This guest post was authored by Jennifer M. Rosner

Court House_Small_B&W.jpgNicholas Delia, a firefighter employed by the City of Rialto missed work after becoming ill on the job.  Suspicious of Delia’s extended absence, the City hired a private investigation firm to conduct surveillance on him.  When Delia was seen buying fiberglass insulation and other building supplies, the City initiated an internal affairs investigation.  It hired Filarsky, a private attorney, to interview Delia.  At the interview attended by Delia’s attorney and two fire department officials, Delia acknowledged buying the supplies, but denied having done any work on his home.  To verify this claim, Filarsky asked Delia to allow a fire department official to enter his home and view the unused materials.  When Delia refused, Filarsky ordered him to bring the materials from his home for the official to see.  This prompted Delia’s attorney to threaten a civil rights action against the City and Filarsky.  Nonetheless, after the interview concluded, officials followed Delia to his home, where he produced the materials.  Delia brought an action in federal court against the City, the Fire Department, Filarsky, and others, alleging that the order to produce the building materials violated his Fourth and Fourteenth Amendment rights.  Filarsky was sued under 42 U.S.C. §1983, the statute allowing civil rights lawsuits.  The District Court granted summary judgment to the individual defendants on the basis of qualified immunity.  The Ninth Circuit Court of Appeals affirmed with respect to all individual defendants except Filarsky, concluding that he was not entitled to seek qualified immunity because he was a private attorney, not a City employee.

The Supreme Court reversed the Ninth Circuit’s decision with respect to Filarsky.  In doing so, the Court looked to the general principles of tort immunities and defenses applicable at common law, and the reasons the Court had afforded protection from suit in similar cases in the past.  The Court noted that the common law, as it existed in 1871, when Congress enacted the statute allowing Civil rights lawsuits, did not draw a distinction between public agency employees and private individuals engaged in public service in affording protection to those carrying out government responsibilities.  Accordingly, the Supreme Court held that common law principles of immunity were incorporated into the law and should not be abrogated in the absence of clear legislative intent.  As a result, it concluded: “Immunity under § 1983 therefore should not vary depending on whether an individual working for the government does so as a permanent or full-time employee, or on some other basis.”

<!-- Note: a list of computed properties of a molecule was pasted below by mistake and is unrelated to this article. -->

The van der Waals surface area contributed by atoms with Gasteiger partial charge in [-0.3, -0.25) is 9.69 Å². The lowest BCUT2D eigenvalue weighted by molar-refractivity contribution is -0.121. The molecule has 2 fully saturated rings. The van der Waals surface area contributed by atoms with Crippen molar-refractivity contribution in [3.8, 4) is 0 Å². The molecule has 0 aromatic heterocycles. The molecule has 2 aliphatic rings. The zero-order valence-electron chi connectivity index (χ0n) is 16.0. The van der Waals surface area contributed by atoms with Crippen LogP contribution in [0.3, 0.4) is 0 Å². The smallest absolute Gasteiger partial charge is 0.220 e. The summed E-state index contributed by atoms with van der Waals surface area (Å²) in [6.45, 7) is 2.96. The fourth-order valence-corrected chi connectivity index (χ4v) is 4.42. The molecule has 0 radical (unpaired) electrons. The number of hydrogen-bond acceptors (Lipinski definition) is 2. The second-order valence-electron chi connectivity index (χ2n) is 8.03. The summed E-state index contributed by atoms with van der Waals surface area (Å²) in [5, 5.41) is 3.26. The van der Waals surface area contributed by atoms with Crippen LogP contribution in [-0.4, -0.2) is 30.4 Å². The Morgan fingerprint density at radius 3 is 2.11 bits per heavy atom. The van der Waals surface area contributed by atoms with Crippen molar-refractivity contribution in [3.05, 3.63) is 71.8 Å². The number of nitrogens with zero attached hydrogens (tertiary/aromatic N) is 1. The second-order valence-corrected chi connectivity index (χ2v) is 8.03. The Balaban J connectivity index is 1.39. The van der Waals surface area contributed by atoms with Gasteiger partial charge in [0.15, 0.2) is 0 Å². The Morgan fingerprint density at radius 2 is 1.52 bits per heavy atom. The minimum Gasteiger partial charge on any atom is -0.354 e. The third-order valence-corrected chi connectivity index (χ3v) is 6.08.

The Court identified four primary reasons for its decision to recognize immunity under § 1983 as it is recognized under common law:

First, immunity “protect[s] government’s ability to perform its traditional functions.”  It does so by helping to avoid “unwarranted timidity” in performance of public duties.

Second, affording immunity not only to public employees but also to others acting on behalf of the government similarly serves to “ensure that talented candidates [are] not deterred by the threat of damages suits from entering public service.”  The government’s need to attract talented individuals is not limited to full-time public employees.  Indeed, it is often when there is a particular need for specialized knowledge or expertise that thegovernment must look outside its permanent work force to secure the services of private individuals.  Because those individuals are free to choose other work that would not expose them to liability for gov­ernment actions, the most talented candidates might decline public engagements if they did not receive the same immunity enjoyed by their public employee counterparts.

Third, the public interest in ensuring performance of government duties free from the distractions that can accompany lawsuits is implicated whether those duties are discharged by private individuals or permanent government employees.

Finally, distinguishing among those who carry out the public’s business based on their particular relationship with the government creates significant line-drawing problems and can deprive state actors of the ability to “reasonably anticipate when their conduct may give rise to liability for damages.”  The Court reasoned that, “[a]n uncertain immunity is little better than no immunity at all.”

The Court found no conflict in its ruling with its previous decisions in Wyatt v. Cole, or Richardson v. McKnight, because: (1) Wyatt involved a defendant with no connection to government and who was pursuing purely private interests; and (2) Richardson involved prison guards employed by a private company to work in a privately run prison facility.